The Secretary will then travel to Kenya where she plans to meet President Kibaki, Prime Minister Odinga, and other government officials to emphasize her support for transparent, credible, nonviolent national elections in 2013. To underscore U.S. support for completing the political transition in Somalia by August 20th, Secretary Clinton will also meet with President Sheikh Sharif and other signatories to the Roadmap to End the Transition.
The Secretary continues her trip in Malawi, visiting President Banda to discuss economic and political governance and reform.
In South Africa, Secretary Clinton will pay her respects to ex-President Mandela, and to participate in the U.S.-South Africa Strategic Dialogue focusing on the partnership between our two countries in addressing issues of mutual concern and our shared challenges on the African and world stage. Secretary Clinton will be accompanied by a U.S. business delegation.
###While the trip was in progress, additional stops were scheduled. Many countries wanted Hillary to stop during this tour. Some were added late, e.g. Nigeria, because security issues needed to be resolved and Ghana for the sadly unpredictable funeral of the late John Atta Mills. Turkey was also added because the meeting was scheduled after she was already on tour.
Professor Ajami, we do not appreciate men with white whiskers trying to rewrite history. She did not "stop by" South Africa on her way to Turkey. South Africa was long-scheduled, Turkey was tacked on when the meeting was scheduled. If FM Mashabane wanted to throw a farewell party for her friend and partner with whom she had worked for four years. You, Professor Ajami, should be grateful that someone in our government understood that the next battleground with China is Africa, that the battlefield is economic, and that Hillary Clinton made strong friends there, often while putting herself in grave personal danger. Your smirky, snarky, and untrue comment is shameful, insulting, and disgusting.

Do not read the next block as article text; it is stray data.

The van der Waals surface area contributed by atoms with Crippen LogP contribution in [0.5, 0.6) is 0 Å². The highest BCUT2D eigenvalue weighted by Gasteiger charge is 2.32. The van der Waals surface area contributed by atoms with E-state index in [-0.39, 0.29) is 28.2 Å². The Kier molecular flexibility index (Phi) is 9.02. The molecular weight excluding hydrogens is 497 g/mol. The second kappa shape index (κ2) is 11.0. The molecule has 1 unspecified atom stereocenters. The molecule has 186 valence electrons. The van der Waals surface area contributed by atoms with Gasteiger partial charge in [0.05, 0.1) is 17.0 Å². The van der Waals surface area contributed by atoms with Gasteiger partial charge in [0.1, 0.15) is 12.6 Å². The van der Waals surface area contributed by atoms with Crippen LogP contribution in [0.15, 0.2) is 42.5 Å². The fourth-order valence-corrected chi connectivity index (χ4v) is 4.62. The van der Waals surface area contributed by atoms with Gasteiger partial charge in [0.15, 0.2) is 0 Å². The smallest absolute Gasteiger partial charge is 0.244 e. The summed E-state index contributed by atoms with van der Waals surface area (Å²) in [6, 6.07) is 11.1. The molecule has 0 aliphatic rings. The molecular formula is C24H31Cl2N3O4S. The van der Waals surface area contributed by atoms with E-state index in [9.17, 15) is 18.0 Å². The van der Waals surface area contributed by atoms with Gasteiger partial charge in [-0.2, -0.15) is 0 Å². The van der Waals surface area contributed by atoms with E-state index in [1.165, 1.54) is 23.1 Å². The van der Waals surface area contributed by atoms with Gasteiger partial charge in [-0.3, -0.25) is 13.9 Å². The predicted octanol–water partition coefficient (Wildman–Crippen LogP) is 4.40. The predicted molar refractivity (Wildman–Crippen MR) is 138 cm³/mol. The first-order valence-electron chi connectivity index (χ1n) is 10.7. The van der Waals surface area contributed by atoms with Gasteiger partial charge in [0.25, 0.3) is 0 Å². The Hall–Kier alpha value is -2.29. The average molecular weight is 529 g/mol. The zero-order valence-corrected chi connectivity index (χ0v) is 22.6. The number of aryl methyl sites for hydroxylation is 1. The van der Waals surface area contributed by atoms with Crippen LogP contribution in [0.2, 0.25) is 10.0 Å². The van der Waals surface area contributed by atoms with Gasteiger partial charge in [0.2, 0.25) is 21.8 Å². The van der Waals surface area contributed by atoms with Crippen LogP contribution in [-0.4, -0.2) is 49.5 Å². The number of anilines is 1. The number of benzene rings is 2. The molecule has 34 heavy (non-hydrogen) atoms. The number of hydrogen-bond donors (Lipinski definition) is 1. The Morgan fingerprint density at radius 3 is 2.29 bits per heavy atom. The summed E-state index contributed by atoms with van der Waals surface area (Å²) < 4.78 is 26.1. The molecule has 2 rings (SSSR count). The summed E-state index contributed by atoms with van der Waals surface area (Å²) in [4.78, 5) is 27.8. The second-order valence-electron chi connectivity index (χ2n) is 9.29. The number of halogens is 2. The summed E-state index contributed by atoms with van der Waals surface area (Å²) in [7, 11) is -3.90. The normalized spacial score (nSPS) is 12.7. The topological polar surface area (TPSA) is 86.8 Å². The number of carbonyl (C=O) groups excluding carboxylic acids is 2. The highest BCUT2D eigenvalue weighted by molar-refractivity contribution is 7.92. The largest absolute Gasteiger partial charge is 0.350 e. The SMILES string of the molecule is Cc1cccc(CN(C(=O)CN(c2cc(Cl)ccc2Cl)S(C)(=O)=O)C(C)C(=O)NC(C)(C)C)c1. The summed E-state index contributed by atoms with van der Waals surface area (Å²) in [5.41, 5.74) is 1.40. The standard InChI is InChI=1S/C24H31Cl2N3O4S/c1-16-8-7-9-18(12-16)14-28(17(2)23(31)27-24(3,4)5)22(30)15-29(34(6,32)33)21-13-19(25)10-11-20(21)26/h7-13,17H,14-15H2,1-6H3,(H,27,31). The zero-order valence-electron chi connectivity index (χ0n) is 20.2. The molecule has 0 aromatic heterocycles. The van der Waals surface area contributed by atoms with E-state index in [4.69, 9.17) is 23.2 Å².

The rumor mill has been whizzing out of control all weekend with stories of additional countries to be added to the already packed schedule for this trip. Originally arranged as an 11-day trip, the addition of Turkey next Saturday for talks on Syria extends that by at least one day. Within the African leg of the trip, Voice of America reports the inclusion of Ghana, Nigeria, and Benin. The first was expected since the purpose is to attend the funeral of Ghana's late President John Atta Mills who passed away unexpectedly on July 24. Sources for that early story appeared credible. The Nigerian leg was announced by local sources last night. Benin comes as a complete surprise since neither very early reports nor the buzzing rumor mill had ever mentioned a stop there. VOA reports:
Clinton is due to fly to South Africa Sunday, and later on to Nigeria, Ghana and Benin.
In Ghana, she is expected to attend the state funeral of the country's late president John Atta Mills.
It was during this final trip as Secretary of State that she fell so ill that she fainted and sustained a concussion. Later tests detected a blood clot, and she could not return to her duties until January when she did her best to wrap up her stay at the State Department and put the transition into place for Secretary Kerry's assumption of command.
So for those who would have Hillary Clinton comment at this critical time on a crucial issue, let you be reminded that neither have Bill Clinton nor George W. Bush commented on Syria for excellent reasons. They are no longer in office and do not have access to the latest intel. Neither does Hillary Clinton. The situation is in the hands of the present, second Obama administration. Live with the history you were so instrumental in making.
Updated to add: Of course, as soon as I had this all put together, she decided to come out and say something anyway. Then again, what would anyone expect her to say?
(CNN) – Former Secretary of State Hillary Clinton backs President Barack Obama's proposal to take military action in Syria, an aide told CNN's Jessica Yellin on Tuesday."Secretary Clinton supports the President's effort to enlist the Congress in pursuing a strong and targeted response to the Assad regime's horrific use of chemical weapons," the aide said.
Actually, CNN got this wrong. She did not back the military action. She backed taking it to Congress.